Lord Henley: My Lords, I am sorry if the noble Lord rejects my claim that it was a small-scale report. One can only say that it was small-scale since it considered merely one sentence--the fourth sentence in each script--in 20 papers over three different years. I quoted from the report, making it clear that one could not read much into it. Nevertheless, we have done a great deal since the Kingman report and over the past few years. I could run through a whole host of different initiatives, starting with the national curriculum, virtually all of which have been opposed by the party opposite. I went on to emphasise that my right honourable friend the Secretary of State recognised the importance of those matters and of getting right the teaching of English, standards of grammar and so on in schools. That is why she announced that the Teacher Training Agency was developing a new curriculum on such matters which would come forward in due course.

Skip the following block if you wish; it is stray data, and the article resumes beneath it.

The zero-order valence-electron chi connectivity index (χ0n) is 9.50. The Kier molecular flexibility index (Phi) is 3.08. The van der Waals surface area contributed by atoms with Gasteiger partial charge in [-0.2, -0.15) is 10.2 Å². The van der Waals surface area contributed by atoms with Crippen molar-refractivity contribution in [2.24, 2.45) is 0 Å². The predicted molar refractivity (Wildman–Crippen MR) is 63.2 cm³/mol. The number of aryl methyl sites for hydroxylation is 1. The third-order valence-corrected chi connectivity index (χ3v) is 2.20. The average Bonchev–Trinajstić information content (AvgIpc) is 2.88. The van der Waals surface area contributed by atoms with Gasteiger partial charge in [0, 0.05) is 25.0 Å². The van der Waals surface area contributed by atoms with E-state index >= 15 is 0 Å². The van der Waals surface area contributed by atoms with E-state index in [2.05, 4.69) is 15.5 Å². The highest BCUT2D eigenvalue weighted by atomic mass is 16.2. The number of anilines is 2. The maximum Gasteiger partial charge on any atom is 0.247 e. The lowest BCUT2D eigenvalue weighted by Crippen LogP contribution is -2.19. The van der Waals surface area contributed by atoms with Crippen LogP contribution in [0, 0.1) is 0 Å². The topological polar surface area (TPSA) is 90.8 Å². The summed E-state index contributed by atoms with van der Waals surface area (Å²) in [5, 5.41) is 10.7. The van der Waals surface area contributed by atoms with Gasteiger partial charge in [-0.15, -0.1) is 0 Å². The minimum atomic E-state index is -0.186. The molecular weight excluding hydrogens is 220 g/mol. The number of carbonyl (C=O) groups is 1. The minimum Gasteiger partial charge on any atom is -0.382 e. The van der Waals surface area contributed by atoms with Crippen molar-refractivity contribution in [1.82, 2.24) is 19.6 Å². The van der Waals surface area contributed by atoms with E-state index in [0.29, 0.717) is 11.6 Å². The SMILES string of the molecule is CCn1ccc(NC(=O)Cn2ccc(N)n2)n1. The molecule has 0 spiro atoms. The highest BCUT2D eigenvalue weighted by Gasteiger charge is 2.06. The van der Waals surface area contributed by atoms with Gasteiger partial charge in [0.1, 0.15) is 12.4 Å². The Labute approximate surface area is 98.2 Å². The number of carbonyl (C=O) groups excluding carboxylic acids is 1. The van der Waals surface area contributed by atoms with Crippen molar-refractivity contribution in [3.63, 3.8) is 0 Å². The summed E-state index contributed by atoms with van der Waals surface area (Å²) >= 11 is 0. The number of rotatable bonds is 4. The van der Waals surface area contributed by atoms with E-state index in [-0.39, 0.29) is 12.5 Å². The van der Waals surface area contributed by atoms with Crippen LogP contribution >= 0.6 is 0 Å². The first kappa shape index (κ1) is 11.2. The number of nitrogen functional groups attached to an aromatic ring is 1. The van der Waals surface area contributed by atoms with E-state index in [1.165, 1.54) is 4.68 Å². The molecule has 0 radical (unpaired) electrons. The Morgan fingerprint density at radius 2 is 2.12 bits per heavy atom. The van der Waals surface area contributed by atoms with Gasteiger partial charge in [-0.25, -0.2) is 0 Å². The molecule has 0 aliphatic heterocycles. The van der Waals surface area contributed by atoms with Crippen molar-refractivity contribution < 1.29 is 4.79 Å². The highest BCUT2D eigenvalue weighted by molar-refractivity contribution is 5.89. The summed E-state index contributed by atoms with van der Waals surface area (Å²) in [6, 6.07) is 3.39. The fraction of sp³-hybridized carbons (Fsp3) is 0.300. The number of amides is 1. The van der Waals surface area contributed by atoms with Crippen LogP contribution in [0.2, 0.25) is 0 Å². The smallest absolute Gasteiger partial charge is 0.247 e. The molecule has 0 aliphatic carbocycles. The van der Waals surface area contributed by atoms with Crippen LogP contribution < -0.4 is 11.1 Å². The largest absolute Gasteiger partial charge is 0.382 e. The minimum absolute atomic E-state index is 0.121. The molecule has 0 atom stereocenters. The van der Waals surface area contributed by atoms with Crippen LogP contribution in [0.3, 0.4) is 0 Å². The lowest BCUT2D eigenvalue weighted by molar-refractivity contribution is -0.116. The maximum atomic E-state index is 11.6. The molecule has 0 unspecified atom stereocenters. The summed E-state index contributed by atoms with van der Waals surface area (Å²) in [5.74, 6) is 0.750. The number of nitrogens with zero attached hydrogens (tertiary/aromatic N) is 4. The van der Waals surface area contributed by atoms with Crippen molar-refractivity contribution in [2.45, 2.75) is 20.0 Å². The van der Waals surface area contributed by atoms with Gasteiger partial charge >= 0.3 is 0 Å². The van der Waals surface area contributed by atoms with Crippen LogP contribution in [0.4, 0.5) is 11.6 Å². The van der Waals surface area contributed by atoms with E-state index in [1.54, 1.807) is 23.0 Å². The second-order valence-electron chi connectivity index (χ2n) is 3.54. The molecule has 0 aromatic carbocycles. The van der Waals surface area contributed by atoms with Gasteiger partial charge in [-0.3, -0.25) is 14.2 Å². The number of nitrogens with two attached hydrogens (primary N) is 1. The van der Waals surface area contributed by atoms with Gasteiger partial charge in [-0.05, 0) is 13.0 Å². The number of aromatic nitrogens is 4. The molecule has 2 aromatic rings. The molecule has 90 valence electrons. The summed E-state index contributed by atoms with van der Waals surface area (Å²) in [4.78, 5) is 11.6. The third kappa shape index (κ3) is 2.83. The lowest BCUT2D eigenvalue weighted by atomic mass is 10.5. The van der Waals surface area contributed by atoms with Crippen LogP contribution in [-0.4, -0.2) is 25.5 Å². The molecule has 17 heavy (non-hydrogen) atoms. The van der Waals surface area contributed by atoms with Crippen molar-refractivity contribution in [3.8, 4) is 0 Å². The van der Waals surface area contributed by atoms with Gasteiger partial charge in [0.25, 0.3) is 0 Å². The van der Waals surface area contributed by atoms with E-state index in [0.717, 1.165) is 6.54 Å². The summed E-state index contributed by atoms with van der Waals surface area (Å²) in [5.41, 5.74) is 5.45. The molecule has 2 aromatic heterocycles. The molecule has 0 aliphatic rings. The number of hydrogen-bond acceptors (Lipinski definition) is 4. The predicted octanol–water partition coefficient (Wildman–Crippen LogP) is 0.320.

Lord Quirk: My Lords, is it not the case that the research report showed repeatedly or at least alleged that grade C in the current GCSE for 1993-94 corresponds to grades D or E in the GCE of the 1980s? Is the Minister concerned about the apparent grade inflation that has occurred?

Lord Henley: My Lords, the report makes allegations of that kind. In both GCSEs and A-levels it is important for us to be sure that we have maintained standards over time. That is why, a little under a year ago, my right honourable friend announced that there would be an

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inquiry under both SCAA and Ofsted into standards over time. However, it would be wrong to make judgments on the basis of a small-scale report of this kind before SCAA and Ofsted have reported, which they are to do later this year. When they report, we shall respond.